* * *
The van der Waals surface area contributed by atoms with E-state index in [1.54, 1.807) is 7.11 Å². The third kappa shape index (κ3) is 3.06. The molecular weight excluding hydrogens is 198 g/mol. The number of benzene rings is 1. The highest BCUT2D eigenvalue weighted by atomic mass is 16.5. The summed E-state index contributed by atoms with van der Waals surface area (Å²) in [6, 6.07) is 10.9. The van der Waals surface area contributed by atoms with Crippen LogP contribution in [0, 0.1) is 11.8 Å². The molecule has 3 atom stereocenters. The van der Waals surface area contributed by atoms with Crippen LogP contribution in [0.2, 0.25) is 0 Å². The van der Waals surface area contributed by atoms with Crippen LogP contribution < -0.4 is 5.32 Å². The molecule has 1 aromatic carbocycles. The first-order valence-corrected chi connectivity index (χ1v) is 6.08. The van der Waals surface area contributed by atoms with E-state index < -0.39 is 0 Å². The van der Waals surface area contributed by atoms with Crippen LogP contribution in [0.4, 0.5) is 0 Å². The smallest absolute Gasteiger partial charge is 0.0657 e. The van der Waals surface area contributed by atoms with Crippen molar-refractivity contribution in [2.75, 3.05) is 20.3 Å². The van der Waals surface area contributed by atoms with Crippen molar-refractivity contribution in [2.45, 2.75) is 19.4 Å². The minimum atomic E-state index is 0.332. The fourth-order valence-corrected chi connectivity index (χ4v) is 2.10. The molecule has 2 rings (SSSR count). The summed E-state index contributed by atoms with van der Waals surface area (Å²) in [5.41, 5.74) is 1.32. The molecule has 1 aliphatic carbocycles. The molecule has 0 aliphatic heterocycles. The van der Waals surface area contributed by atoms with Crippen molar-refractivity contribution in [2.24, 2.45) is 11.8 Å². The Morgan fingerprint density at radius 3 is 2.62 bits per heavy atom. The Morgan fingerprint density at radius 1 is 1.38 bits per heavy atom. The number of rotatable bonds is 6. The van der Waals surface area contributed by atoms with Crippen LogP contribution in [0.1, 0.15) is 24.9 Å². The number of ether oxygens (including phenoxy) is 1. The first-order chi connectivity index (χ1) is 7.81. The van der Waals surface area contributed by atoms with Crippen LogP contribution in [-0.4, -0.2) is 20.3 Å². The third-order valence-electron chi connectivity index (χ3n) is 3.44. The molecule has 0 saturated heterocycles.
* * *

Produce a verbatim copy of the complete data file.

The van der Waals surface area contributed by atoms with E-state index in [1.54, 1.807) is 7.11 Å². The third kappa shape index (κ3) is 3.06. The molecular weight excluding hydrogens is 198 g/mol. The number of benzene rings is 1. The highest BCUT2D eigenvalue weighted by atomic mass is 16.5. The summed E-state index contributed by atoms with van der Waals surface area (Å²) in [6, 6.07) is 10.9. The van der Waals surface area contributed by atoms with Crippen LogP contribution in [0, 0.1) is 11.8 Å². The molecule has 3 atom stereocenters. The van der Waals surface area contributed by atoms with Crippen LogP contribution in [0.2, 0.25) is 0 Å². The van der Waals surface area contributed by atoms with Crippen LogP contribution < -0.4 is 5.32 Å². The molecule has 1 aromatic carbocycles. The first-order valence-corrected chi connectivity index (χ1v) is 6.08. The van der Waals surface area contributed by atoms with E-state index < -0.39 is 0 Å². The van der Waals surface area contributed by atoms with Crippen LogP contribution in [0.4, 0.5) is 0 Å². The smallest absolute Gasteiger partial charge is 0.0657 e. The van der Waals surface area contributed by atoms with Crippen molar-refractivity contribution in [2.75, 3.05) is 20.3 Å². The van der Waals surface area contributed by atoms with Crippen molar-refractivity contribution in [2.45, 2.75) is 19.4 Å². The minimum atomic E-state index is 0.332. The fourth-order valence-corrected chi connectivity index (χ4v) is 2.10. The molecule has 2 rings (SSSR count). The summed E-state index contributed by atoms with van der Waals surface area (Å²) in [5.41, 5.74) is 1.32. The molecule has 1 aliphatic carbocycles. The molecule has 0 aliphatic heterocycles. The van der Waals surface area contributed by atoms with Crippen molar-refractivity contribution in [2.24, 2.45) is 11.8 Å². The Morgan fingerprint density at radius 3 is 2.62 bits per heavy atom. The Morgan fingerprint density at radius 1 is 1.38 bits per heavy atom. The number of rotatable bonds is 6. The van der Waals surface area contributed by atoms with Crippen LogP contribution in [0.1, 0.15) is 24.9 Å². The number of ether oxygens (including phenoxy) is 1. The first-order chi connectivity index (χ1) is 7.81. The van der Waals surface area contributed by atoms with Crippen LogP contribution in [-0.4, -0.2) is 20.3 Å². The third-order valence-electron chi connectivity index (χ3n) is 3.44. The molecule has 0 saturated heterocycles.